Date of Award

1992

Document Type

Dissertation

Degree Name

Doctor of Philosophy (PhD)

Department

Biological Sciences

First Advisor

Eric C. Achberger

Abstract

Several genera of aminoglycoside resistant enteric bacteria were isolated from commercial turtle farms. Citrobacter freundii and Proteus vulgaris were the most prevalent organisms. Gentamicin resistance, measured by minimum inhibitory concentrations (MIC), ranged as high as 100 $\mu$g/ml. While resistance to other antibiotics was detected in gentamicin-resistant isolates, no correlation was observed between antibiotic resistance and plasmid content. Spontaneous mutation to gentamicin could not account for the high levels of gentamicin resistance found in the original isolates. Regions of chromosomal DNA encoding gentamicin resistance of 100 $\mu$g/ml were obtained from two Citrobacter freundii, two Proteus vulgaris, and two Salmonella enteritidis strains. These recombinant plasmids imparted a level of gentamicin resistance to Escherichia coli similar to that observed in the resistant isolates. The resistance gene was located on a 858 base pair DNA fragment. This fragment was common to both Citrobacter strains and hybridized with chromosomal DNA from several gentamicin-resistant enterics. The nucleotide sequences of the resistance genes obtained from Citrobacter freundii, Proteus vulgaris and Salmonella enteritidis shared complete homology. The region upstream of the C. freundii resistance gene shared only 49% homology with consensus promoter sequences in E. coli. The gentamicin resistance gene differed by only 3 bases from the aacC2 gene of plasmid pWP113a from Klebsiella. By substrate profiling, the 30,000 dalton protein encoded by the C. freundii resistance gene was identified as an aminoglycoside-(3)-N-acetyltransferase II. Gentamicin, kanamycin, and neomycin acetyltransferase activities of cell extracts correlated with the respective resistances against these antibiotics. Neither levels of gentamicin resistance nor acetyltransferase activities were affected by gene dosage or level of transcription. Consistent with the calculated codon usage index, the C. freundii acetyltransferase appears to be translated at low, constitutive levels. Based on aminoglycoside acetyltransferase assays and DNA hybridization there may be three different gentamicin resistance genes within the turtle population.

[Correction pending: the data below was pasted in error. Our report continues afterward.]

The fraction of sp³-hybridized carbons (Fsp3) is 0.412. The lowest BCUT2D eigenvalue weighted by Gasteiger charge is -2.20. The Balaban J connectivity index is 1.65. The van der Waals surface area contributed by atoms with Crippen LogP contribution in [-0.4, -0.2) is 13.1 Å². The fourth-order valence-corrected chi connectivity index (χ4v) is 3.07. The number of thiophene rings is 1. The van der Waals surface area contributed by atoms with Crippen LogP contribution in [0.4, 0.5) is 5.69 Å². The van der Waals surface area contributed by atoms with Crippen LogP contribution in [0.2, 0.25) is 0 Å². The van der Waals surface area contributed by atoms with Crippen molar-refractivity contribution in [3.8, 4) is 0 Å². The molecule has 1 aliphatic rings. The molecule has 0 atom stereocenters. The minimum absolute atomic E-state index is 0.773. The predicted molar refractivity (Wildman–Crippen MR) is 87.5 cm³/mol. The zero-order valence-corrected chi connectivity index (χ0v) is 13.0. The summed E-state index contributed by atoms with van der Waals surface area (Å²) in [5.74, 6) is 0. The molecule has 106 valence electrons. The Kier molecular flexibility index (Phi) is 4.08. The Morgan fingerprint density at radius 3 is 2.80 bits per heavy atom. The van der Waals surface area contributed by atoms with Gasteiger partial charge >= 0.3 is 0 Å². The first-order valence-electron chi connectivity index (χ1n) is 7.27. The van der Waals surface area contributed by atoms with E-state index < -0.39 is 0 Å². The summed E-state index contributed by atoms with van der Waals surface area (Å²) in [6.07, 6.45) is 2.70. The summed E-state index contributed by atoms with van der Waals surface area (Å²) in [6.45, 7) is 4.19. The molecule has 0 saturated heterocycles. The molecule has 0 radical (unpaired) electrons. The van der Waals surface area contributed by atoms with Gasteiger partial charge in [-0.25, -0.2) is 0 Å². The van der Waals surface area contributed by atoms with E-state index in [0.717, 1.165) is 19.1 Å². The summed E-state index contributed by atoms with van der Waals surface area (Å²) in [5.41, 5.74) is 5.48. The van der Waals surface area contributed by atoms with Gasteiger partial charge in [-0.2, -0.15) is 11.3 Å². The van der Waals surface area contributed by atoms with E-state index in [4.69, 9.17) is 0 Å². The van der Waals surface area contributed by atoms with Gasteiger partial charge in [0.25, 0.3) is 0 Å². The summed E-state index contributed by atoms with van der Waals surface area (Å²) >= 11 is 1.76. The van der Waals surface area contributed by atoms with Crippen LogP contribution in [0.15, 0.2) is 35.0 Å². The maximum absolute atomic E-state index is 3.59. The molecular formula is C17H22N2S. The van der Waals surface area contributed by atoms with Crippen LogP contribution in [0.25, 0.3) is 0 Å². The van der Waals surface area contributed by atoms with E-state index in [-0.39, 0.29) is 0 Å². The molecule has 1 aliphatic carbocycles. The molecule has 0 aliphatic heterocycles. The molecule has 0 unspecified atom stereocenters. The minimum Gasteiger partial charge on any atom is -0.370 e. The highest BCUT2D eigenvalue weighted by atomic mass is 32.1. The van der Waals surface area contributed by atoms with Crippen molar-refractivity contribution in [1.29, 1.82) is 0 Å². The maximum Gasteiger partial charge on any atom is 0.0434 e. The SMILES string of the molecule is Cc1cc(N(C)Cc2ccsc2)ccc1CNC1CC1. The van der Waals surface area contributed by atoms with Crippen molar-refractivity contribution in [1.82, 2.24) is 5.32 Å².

Pages

130

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